Australia | Apr 18 2017
TPG Telecom has thrown down the gauntlet to Australian mobile businesses, confirming its intentions to become the fourth operator.
-Brokers flag caution on expenditure outlook as mobile services are hungry for capital
-Concerns the roll-out will occur at the same time margins are being compressed by the NBN
-Likely to become much harder for Telstra to fill its NBN earnings gap
By Eva Brocklehurst
TPG Telecom ((TPM)) has thrown down the gauntlet to Australian mobile operators. The company has confirmed it intends to become the fourth mobile operator, with a $400m capital raising and expenditure of $1.9bn flagged for the next three years.
TPG has acquired two 10 MHz blocks in in the 700 MHz range and will roll out incrementally, starting with Canberra in 2018, covering 80% of the population by 2020. Strategically, the company's move makes sense to Morgans as it should enhance value, but in the short to medium term the company is facing challenges along with the sector in general.
The broker recommends investors remain Underweight on legacy/full-service telcos. Mobile services are hungry for capital and, Morgans notes, fourth players lost hundreds of millions of dollars prior to 2009 when they merged into what is now Vodafone Australia. The broker understands it is only been this year that Vodafone Australia generated positive free cash flow.
TPG may be different, as it already has an extensive fixed line business in Australia and a much lower cost base to clear, with an existing mobile business that currently re-sells Vodafone, while its subsidiary iiNet currently re-sells Optus. The assumption is that business can migrate most of the re-sell business across to its own network.
Nevertheless, Morgans observes the company's mobile subscribers have been in decline for a number of years and the company has acknowledged it needs to triple its mobile customer base to achieve break even on operating earnings (EBITDA). This may also help fill the company's NBN earnings hole, if it can dynamically shift fixed traffic onto the new fixed cost mobile network.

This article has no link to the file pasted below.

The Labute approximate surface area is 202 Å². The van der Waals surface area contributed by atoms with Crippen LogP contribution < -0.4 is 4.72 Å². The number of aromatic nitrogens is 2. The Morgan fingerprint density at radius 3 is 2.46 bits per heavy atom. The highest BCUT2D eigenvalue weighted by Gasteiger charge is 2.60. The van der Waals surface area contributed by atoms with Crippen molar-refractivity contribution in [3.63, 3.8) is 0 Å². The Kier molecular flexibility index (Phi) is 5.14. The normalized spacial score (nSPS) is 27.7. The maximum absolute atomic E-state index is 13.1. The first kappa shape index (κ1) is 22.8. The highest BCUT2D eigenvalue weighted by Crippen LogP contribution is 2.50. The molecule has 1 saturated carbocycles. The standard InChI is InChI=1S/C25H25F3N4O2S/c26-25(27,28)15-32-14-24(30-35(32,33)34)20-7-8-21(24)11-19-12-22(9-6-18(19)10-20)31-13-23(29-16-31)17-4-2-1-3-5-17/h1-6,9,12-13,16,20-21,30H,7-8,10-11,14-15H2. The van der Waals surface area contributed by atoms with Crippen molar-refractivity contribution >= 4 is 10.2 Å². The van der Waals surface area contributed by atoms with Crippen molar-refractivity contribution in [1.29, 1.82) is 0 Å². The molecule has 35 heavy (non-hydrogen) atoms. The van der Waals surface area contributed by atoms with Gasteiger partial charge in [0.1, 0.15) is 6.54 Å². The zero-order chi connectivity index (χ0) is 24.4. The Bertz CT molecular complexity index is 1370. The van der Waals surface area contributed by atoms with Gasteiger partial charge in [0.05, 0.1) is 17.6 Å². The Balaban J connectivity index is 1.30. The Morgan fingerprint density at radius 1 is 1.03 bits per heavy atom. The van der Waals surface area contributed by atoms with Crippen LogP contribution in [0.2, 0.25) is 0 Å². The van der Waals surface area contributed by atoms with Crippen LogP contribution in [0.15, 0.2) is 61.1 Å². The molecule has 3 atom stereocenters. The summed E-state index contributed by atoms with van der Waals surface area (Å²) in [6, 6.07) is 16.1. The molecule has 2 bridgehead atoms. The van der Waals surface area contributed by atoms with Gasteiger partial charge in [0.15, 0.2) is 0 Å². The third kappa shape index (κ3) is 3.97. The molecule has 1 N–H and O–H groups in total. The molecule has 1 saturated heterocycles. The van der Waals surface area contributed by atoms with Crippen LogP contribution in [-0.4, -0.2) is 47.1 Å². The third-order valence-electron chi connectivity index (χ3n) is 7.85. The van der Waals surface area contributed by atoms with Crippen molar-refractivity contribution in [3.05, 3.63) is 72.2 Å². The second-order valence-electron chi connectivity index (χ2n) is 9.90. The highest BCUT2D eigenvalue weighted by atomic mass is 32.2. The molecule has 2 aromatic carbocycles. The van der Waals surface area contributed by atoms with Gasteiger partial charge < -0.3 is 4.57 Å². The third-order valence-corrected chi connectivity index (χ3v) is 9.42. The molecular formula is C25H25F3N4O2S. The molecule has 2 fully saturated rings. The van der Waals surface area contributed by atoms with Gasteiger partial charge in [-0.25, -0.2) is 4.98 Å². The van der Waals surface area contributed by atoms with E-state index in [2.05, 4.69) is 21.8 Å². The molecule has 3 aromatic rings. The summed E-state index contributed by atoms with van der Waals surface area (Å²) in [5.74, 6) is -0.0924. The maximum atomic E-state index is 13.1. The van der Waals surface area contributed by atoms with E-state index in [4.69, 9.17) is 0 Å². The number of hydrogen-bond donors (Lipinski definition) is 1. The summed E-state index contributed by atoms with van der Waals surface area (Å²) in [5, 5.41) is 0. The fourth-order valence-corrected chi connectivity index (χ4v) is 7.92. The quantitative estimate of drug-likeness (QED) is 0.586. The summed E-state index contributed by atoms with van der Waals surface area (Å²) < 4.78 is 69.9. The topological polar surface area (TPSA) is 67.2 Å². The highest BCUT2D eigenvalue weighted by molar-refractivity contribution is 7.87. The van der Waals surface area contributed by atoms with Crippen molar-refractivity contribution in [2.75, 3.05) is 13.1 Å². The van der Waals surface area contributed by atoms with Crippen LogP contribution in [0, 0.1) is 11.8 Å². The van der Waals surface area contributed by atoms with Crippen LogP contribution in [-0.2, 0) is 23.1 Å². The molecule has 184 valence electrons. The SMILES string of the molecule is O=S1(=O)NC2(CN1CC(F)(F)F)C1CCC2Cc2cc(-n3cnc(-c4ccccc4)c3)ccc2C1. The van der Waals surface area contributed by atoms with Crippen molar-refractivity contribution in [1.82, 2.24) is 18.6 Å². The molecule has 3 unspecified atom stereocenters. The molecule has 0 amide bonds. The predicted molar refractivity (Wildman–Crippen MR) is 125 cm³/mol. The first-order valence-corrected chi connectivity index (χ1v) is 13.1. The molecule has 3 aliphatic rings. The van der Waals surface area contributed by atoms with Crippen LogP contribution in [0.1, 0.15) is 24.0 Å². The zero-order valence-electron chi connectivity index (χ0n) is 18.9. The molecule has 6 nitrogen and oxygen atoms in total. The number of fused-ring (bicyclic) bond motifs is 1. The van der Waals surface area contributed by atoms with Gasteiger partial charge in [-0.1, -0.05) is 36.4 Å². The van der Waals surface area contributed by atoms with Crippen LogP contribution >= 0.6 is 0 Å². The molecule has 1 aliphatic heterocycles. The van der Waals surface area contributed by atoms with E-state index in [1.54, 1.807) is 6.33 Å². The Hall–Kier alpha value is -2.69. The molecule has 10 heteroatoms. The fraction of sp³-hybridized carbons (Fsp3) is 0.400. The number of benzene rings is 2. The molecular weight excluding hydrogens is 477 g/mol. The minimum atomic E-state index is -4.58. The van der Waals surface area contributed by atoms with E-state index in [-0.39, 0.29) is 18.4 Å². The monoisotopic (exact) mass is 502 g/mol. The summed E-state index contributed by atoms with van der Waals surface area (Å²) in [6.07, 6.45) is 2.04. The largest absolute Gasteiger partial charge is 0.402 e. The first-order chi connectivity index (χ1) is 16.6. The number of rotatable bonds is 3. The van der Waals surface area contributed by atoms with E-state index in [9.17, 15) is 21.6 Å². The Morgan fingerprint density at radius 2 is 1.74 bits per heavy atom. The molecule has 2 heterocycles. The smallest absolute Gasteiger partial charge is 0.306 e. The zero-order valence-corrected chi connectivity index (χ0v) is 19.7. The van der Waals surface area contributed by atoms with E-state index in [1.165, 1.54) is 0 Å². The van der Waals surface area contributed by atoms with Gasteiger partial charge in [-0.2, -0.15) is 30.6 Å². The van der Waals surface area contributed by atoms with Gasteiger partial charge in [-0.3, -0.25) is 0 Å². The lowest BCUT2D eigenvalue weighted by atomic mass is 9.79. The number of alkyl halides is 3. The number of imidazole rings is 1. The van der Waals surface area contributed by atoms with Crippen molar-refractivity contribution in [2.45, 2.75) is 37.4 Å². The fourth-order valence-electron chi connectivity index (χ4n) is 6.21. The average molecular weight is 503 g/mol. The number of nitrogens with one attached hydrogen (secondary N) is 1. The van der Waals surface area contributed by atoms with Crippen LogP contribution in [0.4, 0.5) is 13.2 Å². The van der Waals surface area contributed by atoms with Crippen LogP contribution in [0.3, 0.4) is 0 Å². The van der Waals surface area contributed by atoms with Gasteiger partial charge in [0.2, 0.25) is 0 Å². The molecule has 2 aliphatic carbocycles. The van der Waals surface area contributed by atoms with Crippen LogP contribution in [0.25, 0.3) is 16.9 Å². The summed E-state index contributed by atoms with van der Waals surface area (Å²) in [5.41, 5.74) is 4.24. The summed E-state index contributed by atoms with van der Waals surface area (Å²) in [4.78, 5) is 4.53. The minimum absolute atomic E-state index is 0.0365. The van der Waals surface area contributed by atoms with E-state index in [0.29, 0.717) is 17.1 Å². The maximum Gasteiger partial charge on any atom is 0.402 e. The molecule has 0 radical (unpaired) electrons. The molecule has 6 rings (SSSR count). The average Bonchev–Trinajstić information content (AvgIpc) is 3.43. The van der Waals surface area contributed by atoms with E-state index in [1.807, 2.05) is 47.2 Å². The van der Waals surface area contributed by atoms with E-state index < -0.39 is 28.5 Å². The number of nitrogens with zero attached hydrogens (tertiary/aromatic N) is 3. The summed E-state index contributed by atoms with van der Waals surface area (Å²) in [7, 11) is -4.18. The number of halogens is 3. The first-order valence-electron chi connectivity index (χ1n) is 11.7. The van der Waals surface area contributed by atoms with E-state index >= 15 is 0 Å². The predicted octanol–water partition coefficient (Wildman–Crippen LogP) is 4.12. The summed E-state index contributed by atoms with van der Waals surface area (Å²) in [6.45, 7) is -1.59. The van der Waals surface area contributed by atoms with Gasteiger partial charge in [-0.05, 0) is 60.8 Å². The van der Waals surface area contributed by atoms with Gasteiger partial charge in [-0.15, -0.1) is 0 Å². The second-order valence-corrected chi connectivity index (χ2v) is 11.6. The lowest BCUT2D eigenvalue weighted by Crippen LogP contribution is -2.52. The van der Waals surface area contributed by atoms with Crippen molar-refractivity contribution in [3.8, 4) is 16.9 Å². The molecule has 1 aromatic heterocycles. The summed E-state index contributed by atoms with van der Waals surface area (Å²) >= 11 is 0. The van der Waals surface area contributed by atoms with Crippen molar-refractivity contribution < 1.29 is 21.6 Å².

Planned expenditure is well below that of its competitors, Credit Suisse asserts, acknowledging the company does have existing fibre infrastructure it can utilise. The broker observes this is a low-cost strategy in terms of operating expenditure and the risk is high that the company will have to spend more than it currently plans.
The metrics of the roll-out also suggests to the broker the offering will be materially inferior to competitors. This is expected to limit its ability to attract and retain customers in a segment where network quality is important.
Morgan Stanley believes the Australian mobiles market presents a very significant opportunity. The broker estimates it is worth $16bn in revenues annually with an earnings profit pool of $6-8bn at margins of 40-50%. The market is highly competitive, with Telstra ((TLS)) holding a 49% share, Optus 31% and Vodafone 20%, but Morgan Stanley cites a number of precedents for successful new entrants in mobiles markets around the world and retains a Overweight rating.
Citi downgrades the stock to Neutral from Buy, believing the total cost of establishing the network is simply too high, as meaningful revenue growth is unlikely to flow until it is largely built. This will all occur at the same time as the margin is being compressed in the core broadband business while the NBN is built.
The broker expects the company will take an aggressive approach to pricing and follow the same strategy that was successful in fixed-line broadband. The broker expects very low prices and high data limits, with price the main driver of subscriber acquisition. The company is expected to initially offer its service for free and only move to charging customers once they reach a network threshold.
The broker's original thesis of rapidly expanding free cash flow has been pushed out by at least three more years and Citi believes the company is more likely to spend that cash on further expansion rather than returning it to shareholders.
Expenditure consists of $1.3bn for spectrum, which was just auctioned off by the Australian Communications and Media Authority, and $600m for a mobile network to reach 80% of the population. The $400m capital raising is a 1-for-11.13 entitlement offer at $5.25 per share. Major shareholders including Washington H Soul Pattinson ((SOL)) will cover 60% of the fresh equity.
Credit Suisse's initial estimates suggest net debt will increase to around $2.4bn at peak in FY20 and be close to the debt covenant level of 3.25 times operating earnings. The broker believes there is minimal head room should mobile capital expenditure or start-up losses end up being higher-than-expected and there is also no headroom to fund additional spectrum or capital expenditure for 5G.
While the numbers appear low, Citi believes this is sufficient as a start, as the company already has most of the backhaul in place. If successful in winning market share, capital expenditure requirement should ramp up in line with subscribers and TPG will need to continue adding cell sites and spectrum as existing operators do.